MIT Technology Review: What researchers learned from deliberately giving people covid

MIT Technology Review: What researchers learned from deliberately giving people covid. “The 36 volunteers, all aged 18 to 30, were exposed to a low dose of the original SARS-CoV-2 virus in the nose, the equivalent of the amount found in just a single drop of nasal fluid. Half the participants developed covid symptoms; they became infectious within just two days, with levels of infectious virus peaking at five days. It has previously been estimated that the time from exposure to first symptoms was about five days. Participants in the study remained infectious for an average of nine days and still had detectable levels of virus in their nose 12 days after initial exposure.”

University of Exeter: One in ten people may still be infectious for COVID after ten days, new research indicates

University of Exeter: One in ten people may still be infectious for COVID after ten days, new research indicates. “One in 10 people may have clinically relevant levels of potentially infectious SARS-CoV-2 past the 10 day quarantine period, according to new research. The study, led by the University of Exeter and funded by Animal Free Research UK, used a newly adapted test which can detect whether the virus was potentially still active.”

Ars Technica: As COVID cases rise, so do hospital-related infections

Ars Technica: As COVID cases rise, so do hospital-related infections. “Stories of patients unable to get into hospitals—stuck in waiting rooms, lingering in ambulances, life-flighted to other states where there might be an open bed—have been an awful constant during this hot-spot summer. Overcrowding is an obvious threat to their health. But it poses a more subtle threat to already-admitted patients: it creates conditions and demands on hospital staff that allow dangerous infections to spread. Now, a new study shows how real that threat is, based on infection statistics from hospitals that battled the first waves of COVID in 2020.”

MobiHealthNews: FDA, NIH’s newest app asks clinicians to log case data when treating difficult infections

MobiHealthNews: FDA, NIH’s newest app asks clinicians to log case data when treating difficult infections. “The FDA and National Institutes of Health are tapping the clinical community and a newly launched mobile platform in its search for novel infectious disease interventions. Called CURE ID, the online data repository will allow clinicians to report instances in which existing FDA-approved drugs are used to successfully treat infections.”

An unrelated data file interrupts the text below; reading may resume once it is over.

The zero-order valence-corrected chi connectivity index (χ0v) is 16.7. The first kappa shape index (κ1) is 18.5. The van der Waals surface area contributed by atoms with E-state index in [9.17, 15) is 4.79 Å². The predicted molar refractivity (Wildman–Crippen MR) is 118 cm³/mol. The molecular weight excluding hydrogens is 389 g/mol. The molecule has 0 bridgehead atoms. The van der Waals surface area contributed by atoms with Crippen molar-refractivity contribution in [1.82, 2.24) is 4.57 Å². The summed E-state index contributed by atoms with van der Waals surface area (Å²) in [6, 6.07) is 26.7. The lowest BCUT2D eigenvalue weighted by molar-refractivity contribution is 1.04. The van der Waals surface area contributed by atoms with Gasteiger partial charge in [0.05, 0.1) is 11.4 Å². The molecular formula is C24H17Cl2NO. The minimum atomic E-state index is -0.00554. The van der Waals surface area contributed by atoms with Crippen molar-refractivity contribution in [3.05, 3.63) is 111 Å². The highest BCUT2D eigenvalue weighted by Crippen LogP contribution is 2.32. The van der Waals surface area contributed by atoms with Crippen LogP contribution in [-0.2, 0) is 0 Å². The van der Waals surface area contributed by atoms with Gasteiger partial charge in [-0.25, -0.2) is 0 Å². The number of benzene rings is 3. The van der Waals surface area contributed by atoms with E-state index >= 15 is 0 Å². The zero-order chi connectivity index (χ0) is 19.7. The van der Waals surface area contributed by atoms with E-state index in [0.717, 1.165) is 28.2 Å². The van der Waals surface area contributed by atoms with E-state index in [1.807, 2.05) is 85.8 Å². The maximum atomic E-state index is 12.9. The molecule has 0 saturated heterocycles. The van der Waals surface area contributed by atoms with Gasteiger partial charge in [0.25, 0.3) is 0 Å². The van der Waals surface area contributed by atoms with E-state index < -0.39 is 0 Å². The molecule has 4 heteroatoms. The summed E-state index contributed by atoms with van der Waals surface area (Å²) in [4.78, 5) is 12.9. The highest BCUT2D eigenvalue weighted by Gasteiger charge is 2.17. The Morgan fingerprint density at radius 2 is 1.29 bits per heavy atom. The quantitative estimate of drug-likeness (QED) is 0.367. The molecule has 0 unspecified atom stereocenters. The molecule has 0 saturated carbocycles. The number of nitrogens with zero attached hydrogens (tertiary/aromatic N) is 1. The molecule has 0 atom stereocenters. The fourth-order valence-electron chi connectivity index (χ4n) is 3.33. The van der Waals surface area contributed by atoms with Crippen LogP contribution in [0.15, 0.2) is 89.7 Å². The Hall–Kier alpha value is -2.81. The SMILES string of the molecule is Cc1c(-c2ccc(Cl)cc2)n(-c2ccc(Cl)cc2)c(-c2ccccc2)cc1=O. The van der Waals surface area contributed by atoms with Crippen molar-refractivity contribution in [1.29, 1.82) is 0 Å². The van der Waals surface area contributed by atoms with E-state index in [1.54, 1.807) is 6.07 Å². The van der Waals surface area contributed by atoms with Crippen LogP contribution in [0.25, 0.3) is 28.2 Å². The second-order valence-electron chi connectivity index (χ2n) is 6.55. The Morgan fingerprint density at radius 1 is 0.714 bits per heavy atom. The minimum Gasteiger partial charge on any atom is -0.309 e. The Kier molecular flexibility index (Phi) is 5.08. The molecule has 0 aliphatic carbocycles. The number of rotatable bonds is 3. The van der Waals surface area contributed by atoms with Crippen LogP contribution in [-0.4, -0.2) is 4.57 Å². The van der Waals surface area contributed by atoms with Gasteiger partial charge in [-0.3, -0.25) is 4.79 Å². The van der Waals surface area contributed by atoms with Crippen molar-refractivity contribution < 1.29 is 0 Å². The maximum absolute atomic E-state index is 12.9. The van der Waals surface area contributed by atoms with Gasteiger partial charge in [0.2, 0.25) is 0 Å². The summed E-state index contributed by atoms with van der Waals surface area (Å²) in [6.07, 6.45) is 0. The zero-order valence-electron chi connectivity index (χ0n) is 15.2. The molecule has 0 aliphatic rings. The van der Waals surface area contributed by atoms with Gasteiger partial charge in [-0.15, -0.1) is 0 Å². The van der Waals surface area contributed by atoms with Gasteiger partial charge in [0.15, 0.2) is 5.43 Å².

Seattle Times: Seattle doctors, scientists fight superbugs that could kill millions

Seattle Times: Seattle doctors, scientists fight superbugs that could kill millions. “Catching an ear infection is uncomfortable enough, but imagine if the antibiotics a doctor prescribed didn’t work. It’s a problem that at least 2 million people in the U.S. face every year, when they catch infections that are resistant to antibiotics, according to the Centers for Disease Control and Prevention. That makes the phenomenon known as antimicrobial resistance, or AMR, ‘one of the biggest public health challenges of our time,’ the agency said. AMR may cause 10 million deaths globally by 2050, based on rising drug resistance for six pathogens, according to a report commissioned by the British government in 2016.”

Revitalizing the drug pipeline: AntibioticDB, an open access database to aid antibacterial research and development (Journal of Antimicrobial Chemotherapy)

Journal of Antimicrobial Chemotherapy: Revitalizing the drug pipeline: AntibioticDB, an open access database to aid antibacterial research and development. “The current state of antibiotic discovery, research and development is insufficient to respond to the need for new treatments for drug-resistant bacterial infections. The process has changed over the last decade, with most new agents that are in Phases 1–3, or recently approved, having been discovered in small- and medium-sized enterprises or academia. These agents have then been licensed or sold to large companies for further development with the goal of taking them to market. However, early drug discovery and development, including the possibility of developing previously discontinued agents, would benefit from a database of antibacterial compounds for scrutiny by the developers. This article describes the first free, open-access searchable database of antibacterial compounds, including discontinued agents, drugs under pre-clinical development and those in clinical trials: AntibioticDB.” The article is free.